My favourite image by Tom Wood is of a woman sat at a table, bored, in a bar. She’s completely detached from her surroundings, face in one hand and cigarette in the other with a couple to the left side of the table. If you’re not familiar with Wood’s photography, the artist documents genuine candid moments of unsuspecting, ordinary people. Even without a camera obviously pointing in your direction it’s difficult to guess whether scenes like Tired drink picture (1986) could be authentically created nowadays.
Beyond his infamous 1980s Looking for Love – Chelsea Reach series, Wood also documented his almost daily commute across the river Mersey. This journey amassed in thousands of photographs of which a cross section from 1978 – 1993 is being exhibited at Open Eye Gallery. Some subjects are looking head-on into Wood’s lens whilst others are walking quickly to reach their destination. Some are on the ferry and some are waiting for it, caught in conversation or in their own daily routine. From a young boy stood staring into the camera smoking and holding a pigeon, to people in photo booths at the terminal, and one child with his family carrying a Netto plastic bag, Wood captures Liverpool within a changing socio-political climate without making that the focus of each picture.
Liverpool in the 1980s had some of the highest unemployment rates in the UK and the city was gripped by economic decline. Wood skilfully navigates perceptions of deprivation by steering clear of voyeurism. Born in Ireland and based in the UK, he documents Liverpool as an outsider yet still captures the city with an intimacy for his subjects and surroundings. His soft reflected outline appears in only two images in the exhibition, but other than that his presence isn’t noticeable; it’s his subjects’ personalities and personal lives that frame the images.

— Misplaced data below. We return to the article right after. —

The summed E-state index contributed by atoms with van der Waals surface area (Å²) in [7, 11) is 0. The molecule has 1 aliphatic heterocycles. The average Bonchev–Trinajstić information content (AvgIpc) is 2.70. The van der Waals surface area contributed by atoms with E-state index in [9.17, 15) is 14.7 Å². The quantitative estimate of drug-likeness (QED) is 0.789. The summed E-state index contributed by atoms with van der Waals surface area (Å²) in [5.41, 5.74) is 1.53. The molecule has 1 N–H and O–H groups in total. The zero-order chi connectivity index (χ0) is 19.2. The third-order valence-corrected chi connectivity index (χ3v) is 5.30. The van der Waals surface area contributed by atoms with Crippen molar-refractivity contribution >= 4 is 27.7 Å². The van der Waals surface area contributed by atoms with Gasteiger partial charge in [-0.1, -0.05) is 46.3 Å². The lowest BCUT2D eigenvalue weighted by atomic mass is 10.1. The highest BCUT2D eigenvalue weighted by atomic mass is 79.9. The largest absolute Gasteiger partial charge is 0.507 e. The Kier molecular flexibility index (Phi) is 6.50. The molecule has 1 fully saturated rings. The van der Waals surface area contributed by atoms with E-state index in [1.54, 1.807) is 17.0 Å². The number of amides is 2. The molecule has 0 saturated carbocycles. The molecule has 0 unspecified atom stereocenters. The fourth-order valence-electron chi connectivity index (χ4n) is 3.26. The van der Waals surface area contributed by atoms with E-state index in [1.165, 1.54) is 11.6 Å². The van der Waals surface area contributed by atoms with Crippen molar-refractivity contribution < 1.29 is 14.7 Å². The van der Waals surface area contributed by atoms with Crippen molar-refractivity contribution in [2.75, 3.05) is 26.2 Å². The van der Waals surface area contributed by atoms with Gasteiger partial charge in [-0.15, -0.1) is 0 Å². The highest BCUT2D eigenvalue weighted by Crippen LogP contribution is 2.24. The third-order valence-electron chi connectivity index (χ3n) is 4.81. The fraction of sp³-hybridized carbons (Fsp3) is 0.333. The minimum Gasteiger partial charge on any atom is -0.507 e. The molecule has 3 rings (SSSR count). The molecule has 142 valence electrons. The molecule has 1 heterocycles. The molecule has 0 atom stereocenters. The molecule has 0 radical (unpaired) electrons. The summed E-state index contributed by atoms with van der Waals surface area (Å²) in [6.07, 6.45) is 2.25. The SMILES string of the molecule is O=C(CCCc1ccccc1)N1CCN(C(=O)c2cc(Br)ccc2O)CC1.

Photography has evolved in the years since the 1980s. Purists will say that the democratisation of the medium has led to its death as an artform. Now so easily accessed by everyone, they justify their negative assertions by stating that daily life has become ‘plagued’ by imagery. It’s true that this increased accessibility has marked a change in the purpose of photography, but this does not make it less credible. Now more instant than ever it is a means of communication and whilst this may inspire less candid imagery, people will continue to use it creatively.
Although the loss of candid charm marks Wood’s practice from modern photography, its standout feature will always be its unique ties to the social history of Merseyside beyond the outside negative stereotyping of its 1970s-1990s inhabitants. Wood frames sincere portrayals of his subjects as a true fly-on-the-wall photographer and Open Eye’s exhibition is a considered tribute to his stretching Pier Head collection, positioned only a couple of minutes from the terminal that inspired it.
Aoife Robinson is a writer interested in feminism, representation and socially-engaged art.
The Pier Head – Tom Wood will be on display at Open Eye Gallery until 25 March.